Tatsat Chronicle Magazine

From Food Loss to Dog Treats

Portuguese food brand Sancho Pancho is addressing the challenge of food waste by making it a useful raw material for making healthy snacks for pets.
June 4, 2022
Sancho Pancho

Based in Lisbon, Portugal, Sancho Pancho is a company owned by Daria Demidenko, a Russian who moved to the city in 2015. The ingenious business turns leftover parts of fresh fish into healthy dog treats.

Daria Demidenko has established the company by partnering with a Japanese restaurant and some of the fish markets in Lisbon. She makes use of the parts that do not make it to the plate and cannot be used when producing high-end sushi and sashimi dishes. The venture ends up using 30 to 40 per cent of fish that would go to waste.

When Waste is a Material

It is high time we see waste differently. It is not always something that must be thrown in dustbins for landfills. Every waste is a material of something equally meaningful, a theory Sancho Pancho followed.

The opportunity lies in pounds and pounds of fish heads, bones and skins that end up in the dustbins daily. Demidenko saw this waste as a raw material for her new business. She partnered with a Japanese restaurant, Sekai Sushi Bar, in the central neighbourhood of Santos, to shape the theory into useful products.

Today, the restaurant receives about 10 kilograms of salmon, tuna and white fish on a daily basis. The Sushi chef at the restaurant, Sunil Basnet cleans and prepares the fish.

On average, 30 percent of the fish cannot be used by the restaurant, said Edilson Neves, the owner of Sekai, in an interview. This so-called waste is wealth for Sancho Pancho.

“The backbone, part of the tail, the edges, the sides, the part that connects with the stomach, some parts of the fish that are tougher, that have more fibres and skin too, we end up not using them. This 30 to 40 per cent that would go to waste, we end up reusing it through Sancho Pancho,” explained Neves.

Healthy Treats for Pets

Using some special ingredients and dishes, Daria Demidenko upcycles the scraps to make cookies for dogs. These cookies are made with this type of white fish, which is first cooked and crushed to have a much smoother texture. The other materials used are leftover dehydrated rabbit and pork meat, and sweet potatoes.

“The scraps are crushed and mixed with flour to make the cookie. There are also other types of waste, such as white fish or salmon skins, that one can dehydrate. This type of snack goes into the machine, stays for 20 hours at a temperature of 70˚C and then comes out drier, crispier, and we cut it into pieces and make it like little chips, flakes of salmon skin,” she told the interviewer.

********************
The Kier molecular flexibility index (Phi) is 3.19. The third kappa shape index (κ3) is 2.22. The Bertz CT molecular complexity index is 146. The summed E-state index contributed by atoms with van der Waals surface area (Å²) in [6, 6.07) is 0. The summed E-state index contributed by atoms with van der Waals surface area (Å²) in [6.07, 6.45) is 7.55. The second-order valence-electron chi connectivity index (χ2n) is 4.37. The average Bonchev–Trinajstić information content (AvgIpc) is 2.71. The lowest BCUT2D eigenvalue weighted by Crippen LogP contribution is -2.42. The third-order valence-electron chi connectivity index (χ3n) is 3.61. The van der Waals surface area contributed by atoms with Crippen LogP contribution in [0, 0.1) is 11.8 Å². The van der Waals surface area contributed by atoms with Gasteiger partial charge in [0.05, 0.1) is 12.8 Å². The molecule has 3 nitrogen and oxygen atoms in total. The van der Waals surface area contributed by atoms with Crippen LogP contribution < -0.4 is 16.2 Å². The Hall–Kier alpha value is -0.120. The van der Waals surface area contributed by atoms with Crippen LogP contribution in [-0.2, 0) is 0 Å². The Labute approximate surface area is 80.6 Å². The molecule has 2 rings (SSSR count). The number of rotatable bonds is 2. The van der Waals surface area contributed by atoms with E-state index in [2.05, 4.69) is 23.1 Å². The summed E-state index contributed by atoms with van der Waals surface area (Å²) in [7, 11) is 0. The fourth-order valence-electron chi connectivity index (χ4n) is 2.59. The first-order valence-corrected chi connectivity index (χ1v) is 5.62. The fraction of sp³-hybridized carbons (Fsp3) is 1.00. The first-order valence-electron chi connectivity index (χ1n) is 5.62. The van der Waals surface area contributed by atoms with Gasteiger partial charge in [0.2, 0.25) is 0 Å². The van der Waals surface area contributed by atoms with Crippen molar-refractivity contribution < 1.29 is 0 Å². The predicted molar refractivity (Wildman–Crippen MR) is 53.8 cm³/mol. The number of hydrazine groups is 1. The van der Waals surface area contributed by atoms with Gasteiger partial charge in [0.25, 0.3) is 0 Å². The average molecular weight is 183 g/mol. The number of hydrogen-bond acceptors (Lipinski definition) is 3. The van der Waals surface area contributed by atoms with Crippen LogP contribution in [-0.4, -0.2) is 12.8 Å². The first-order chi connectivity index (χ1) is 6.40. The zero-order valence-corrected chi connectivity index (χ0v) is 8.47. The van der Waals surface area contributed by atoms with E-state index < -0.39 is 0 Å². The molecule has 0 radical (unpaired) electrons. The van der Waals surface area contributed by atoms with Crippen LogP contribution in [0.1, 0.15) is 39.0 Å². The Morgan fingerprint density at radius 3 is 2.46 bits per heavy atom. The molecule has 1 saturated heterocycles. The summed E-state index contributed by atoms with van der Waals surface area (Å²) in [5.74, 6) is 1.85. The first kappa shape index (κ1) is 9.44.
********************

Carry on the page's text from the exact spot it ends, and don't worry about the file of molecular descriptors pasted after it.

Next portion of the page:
In addition to picking up leftovers at the Sekai restaurant, Daria has partnerships with other restaurants and fish markets in Lisbon. She collects about 25 kilograms of leftover fish every week.

A No Waste Project

The venture has made many realise the huge business potential in Scandinavian countries, with the presence of many salmon-producing industries. Today, these countries have reached the level of using 100 per cent of the whole fish, leaving nothing unutilised. “They make fillets, use their eyes to make fertiliser or to generate essential oils, so there is already a whole production focused on zero waste,” explained Márcio Castro de Souza, a Rome-based senior fishery expert at the Food and Agriculture Organization (FAO) of the United Nations.

The other similar ventures around the world are using fish skin to make wearable products, utilising fish scales to manufacture lipsticks, and making use of squid ink to colour dishes like pasta. The Sancho Pancho snacks made with salmon skin are rich in omega-3 fish oil and helped the brand gain more customers for being healthy and smart.

“Some customers have told us that they are learning from us, and they are now going to fish markets and butchers here in Portugal and also taking some food waste home now themselves. They don’t make snacks for sale, but they manage to make some food for their dogs, cats, or for themselves,” she said in the interview.

It is the United Nations’ target to halve the world’s food waste by 2030 under one of its Sustainable Development Goals (SDGs). SDG 14 also involves sustainably managing marine life. It is important to note that the UN Ocean Conference, with the theme Saving the Oceans and Protecting the Future, is scheduled in Lisbon from June 27 to July 1.